However, it is helpful to know how the VAR and the referee determine if there is a clear and obvious error. This is essentially done by the referee describing his perception to the VAR and the video assistant comparing it with the image material. If there is a clear discrepancy, the advice for an on-field review often follows. In the specific case, Frank Willenborg had communicated that he had noticed his foot "pulling away". But the pictures clearly didn't show that, they only showed a brief contact between Christensen's palm and Borré's ankle, which certainly didn't necessarily have to be assessed as the cause of the Eintracht attacker's fall.

Viewed from the outside, on the other hand, one tends to perceive the decision in its entirety, because it is not known exactly which observation the referee passed on to the VAR. This can lead to a situation where, for example, a penalty whistle is considered justifiable, the occurrence of which was nevertheless based on the referee’s incorrect perception, which in turn called the VAR into action. Without knowing the usual processes and what Frank Willenborg explained in the interview, Kevin Trapp's statement after the game seems at least understandable. Because is a decision really so clearly wrong if the referee on the monitor needs longer to come to a final verdict?

However, you also have to know one thing: when the referee rushes to the monitor, he completely re-evaluates the scene that is being shown to him. Of course, he will only go to the review area if the VAR recommends it because he has identified a wrong or missing perception of the referee. And of course, the referee will only change a decision if he is convinced that he was previously wrong or missed something essential. But what is crucial is that his original decision does not represent a barrier that he would first have to overcome.

Before the season, referee boss Lutz Michael Fröhlich and the project manager of the video assistants, Jochen Drees, noted at a media workshop in Frankfurt that criticism of the VAR in public was particularly strong when it was supposedly or actually wrong refrained from an intervention. The referee, it is often said in the media and by the clubs, should at least be given one more opportunity to look at the pictures himself before making an irrevocable commitment. On the other hand, an allegedly or actually unjustified intervention from Cologne is less likely to cause frustration.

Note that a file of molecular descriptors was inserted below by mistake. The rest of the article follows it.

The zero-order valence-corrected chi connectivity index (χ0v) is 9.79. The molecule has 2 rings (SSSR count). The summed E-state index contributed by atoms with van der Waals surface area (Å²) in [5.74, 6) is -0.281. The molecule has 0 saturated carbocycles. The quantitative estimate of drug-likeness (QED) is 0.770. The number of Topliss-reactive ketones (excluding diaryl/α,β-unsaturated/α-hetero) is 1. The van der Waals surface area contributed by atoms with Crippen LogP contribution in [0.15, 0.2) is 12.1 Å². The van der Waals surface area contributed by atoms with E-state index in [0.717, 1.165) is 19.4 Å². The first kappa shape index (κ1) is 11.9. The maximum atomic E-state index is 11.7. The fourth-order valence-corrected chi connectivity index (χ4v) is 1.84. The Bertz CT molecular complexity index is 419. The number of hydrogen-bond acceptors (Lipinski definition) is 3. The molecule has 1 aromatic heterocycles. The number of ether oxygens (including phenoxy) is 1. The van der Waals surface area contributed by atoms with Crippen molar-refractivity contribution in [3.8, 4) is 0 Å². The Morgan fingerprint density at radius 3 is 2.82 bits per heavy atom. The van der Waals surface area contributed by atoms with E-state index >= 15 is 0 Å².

That is why the video assistants were instructed to advise the referees to do an on-field review too often rather than too seldom. On the one hand, this is understandable, because in particularly controversial cases, the referee is the last person to see the pictures before the final decision is made. On the other hand, this can possibly lower the intervention threshold for the VAR to such an extent that the principle of only intervening in the event of clear and obvious errors is weakened. But that would contradict the basic idea of ​​the video assistant. It remains complicated.

Regardless of this, thanks are due to Frank Willenborg for explaining his thoughts and procedure so comprehensively and in such a comprehensive manner. He didn't want to let a potentially game-changing penalty stand, which he was no longer convinced of after consulting VAR Markus Schmidt. "It is important to me that the right decision is made in the end," Willenborg told Sky. That's why he took the "time to evaluate it correctly". Thoroughness comes before speed. And transparency, as shown by the 43-year-old game director from Osnabrück, creates more acceptance.